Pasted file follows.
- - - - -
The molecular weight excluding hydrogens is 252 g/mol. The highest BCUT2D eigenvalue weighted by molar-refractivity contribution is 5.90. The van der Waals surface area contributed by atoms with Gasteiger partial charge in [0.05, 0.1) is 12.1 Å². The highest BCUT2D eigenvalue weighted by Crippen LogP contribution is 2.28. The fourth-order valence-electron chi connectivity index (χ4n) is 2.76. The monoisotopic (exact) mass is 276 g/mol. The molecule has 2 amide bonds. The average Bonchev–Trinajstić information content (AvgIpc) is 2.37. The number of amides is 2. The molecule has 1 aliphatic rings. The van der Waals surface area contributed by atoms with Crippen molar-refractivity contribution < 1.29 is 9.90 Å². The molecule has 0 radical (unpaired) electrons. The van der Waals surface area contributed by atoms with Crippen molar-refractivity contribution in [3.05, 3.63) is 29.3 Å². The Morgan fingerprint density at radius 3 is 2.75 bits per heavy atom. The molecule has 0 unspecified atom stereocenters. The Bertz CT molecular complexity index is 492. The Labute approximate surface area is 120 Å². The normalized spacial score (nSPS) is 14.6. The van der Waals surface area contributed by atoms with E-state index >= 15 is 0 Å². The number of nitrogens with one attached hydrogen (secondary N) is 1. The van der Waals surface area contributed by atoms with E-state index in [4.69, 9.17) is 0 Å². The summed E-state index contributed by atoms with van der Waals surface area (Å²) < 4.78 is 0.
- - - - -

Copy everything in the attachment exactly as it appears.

The molecular weight excluding hydrogens is 252 g/mol. The highest BCUT2D eigenvalue weighted by molar-refractivity contribution is 5.90. The van der Waals surface area contributed by atoms with Gasteiger partial charge in [0.05, 0.1) is 12.1 Å². The highest BCUT2D eigenvalue weighted by Crippen LogP contribution is 2.28. The fourth-order valence-electron chi connectivity index (χ4n) is 2.76. The monoisotopic (exact) mass is 276 g/mol. The molecule has 2 amide bonds. The average Bonchev–Trinajstić information content (AvgIpc) is 2.37. The number of amides is 2. The molecule has 1 aliphatic rings. The van der Waals surface area contributed by atoms with Crippen molar-refractivity contribution < 1.29 is 9.90 Å². The molecule has 0 radical (unpaired) electrons. The van der Waals surface area contributed by atoms with Crippen molar-refractivity contribution in [3.05, 3.63) is 29.3 Å². The Morgan fingerprint density at radius 3 is 2.75 bits per heavy atom. The molecule has 0 unspecified atom stereocenters. The Bertz CT molecular complexity index is 492. The Labute approximate surface area is 120 Å². The normalized spacial score (nSPS) is 14.6. The van der Waals surface area contributed by atoms with E-state index >= 15 is 0 Å². The number of nitrogens with one attached hydrogen (secondary N) is 1. The van der Waals surface area contributed by atoms with E-state index in [4.69, 9.17) is 0 Å². The summed E-state index contributed by atoms with van der Waals surface area (Å²) < 4.78 is 0.